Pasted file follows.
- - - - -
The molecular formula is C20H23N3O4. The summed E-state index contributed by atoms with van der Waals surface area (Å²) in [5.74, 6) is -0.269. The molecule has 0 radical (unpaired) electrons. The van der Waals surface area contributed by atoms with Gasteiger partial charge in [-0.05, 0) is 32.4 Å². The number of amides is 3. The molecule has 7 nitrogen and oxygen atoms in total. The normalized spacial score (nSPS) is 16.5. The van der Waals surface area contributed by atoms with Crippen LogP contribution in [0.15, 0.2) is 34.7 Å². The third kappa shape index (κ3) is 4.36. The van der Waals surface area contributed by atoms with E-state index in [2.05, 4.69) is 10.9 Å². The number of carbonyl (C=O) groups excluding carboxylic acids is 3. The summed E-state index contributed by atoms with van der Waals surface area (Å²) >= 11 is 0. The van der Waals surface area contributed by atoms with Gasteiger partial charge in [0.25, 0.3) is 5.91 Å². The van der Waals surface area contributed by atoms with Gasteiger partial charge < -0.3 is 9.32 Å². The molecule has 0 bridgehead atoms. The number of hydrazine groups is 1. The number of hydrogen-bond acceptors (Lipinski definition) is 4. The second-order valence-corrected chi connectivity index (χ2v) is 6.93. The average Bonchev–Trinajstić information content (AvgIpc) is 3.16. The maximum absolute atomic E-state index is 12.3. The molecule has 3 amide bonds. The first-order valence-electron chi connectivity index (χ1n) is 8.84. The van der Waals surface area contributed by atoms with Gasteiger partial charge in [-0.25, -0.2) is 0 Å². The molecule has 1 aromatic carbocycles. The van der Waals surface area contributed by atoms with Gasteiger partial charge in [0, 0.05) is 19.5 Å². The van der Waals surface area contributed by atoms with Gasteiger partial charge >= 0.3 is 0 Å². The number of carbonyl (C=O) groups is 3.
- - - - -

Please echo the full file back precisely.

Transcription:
The molecular formula is C20H23N3O4. The summed E-state index contributed by atoms with van der Waals surface area (Å²) in [5.74, 6) is -0.269. The molecule has 0 radical (unpaired) electrons. The van der Waals surface area contributed by atoms with Gasteiger partial charge in [-0.05, 0) is 32.4 Å². The number of amides is 3. The molecule has 7 nitrogen and oxygen atoms in total. The normalized spacial score (nSPS) is 16.5. The van der Waals surface area contributed by atoms with Crippen LogP contribution in [0.15, 0.2) is 34.7 Å². The third kappa shape index (κ3) is 4.36. The van der Waals surface area contributed by atoms with E-state index in [2.05, 4.69) is 10.9 Å². The number of carbonyl (C=O) groups excluding carboxylic acids is 3. The summed E-state index contributed by atoms with van der Waals surface area (Å²) >= 11 is 0. The van der Waals surface area contributed by atoms with Gasteiger partial charge in [0.25, 0.3) is 5.91 Å². The van der Waals surface area contributed by atoms with Gasteiger partial charge < -0.3 is 9.32 Å². The molecule has 0 bridgehead atoms. The number of hydrazine groups is 1. The number of hydrogen-bond acceptors (Lipinski definition) is 4. The second-order valence-corrected chi connectivity index (χ2v) is 6.93. The average Bonchev–Trinajstić information content (AvgIpc) is 3.16. The maximum absolute atomic E-state index is 12.3. The molecule has 3 amide bonds. The first-order valence-electron chi connectivity index (χ1n) is 8.84. The van der Waals surface area contributed by atoms with Gasteiger partial charge in [-0.25, -0.2) is 0 Å². The molecule has 1 aromatic carbocycles. The van der Waals surface area contributed by atoms with Gasteiger partial charge in [0, 0.05) is 19.5 Å². The van der Waals surface area contributed by atoms with Gasteiger partial charge >= 0.3 is 0 Å². The number of carbonyl (C=O) groups is 3.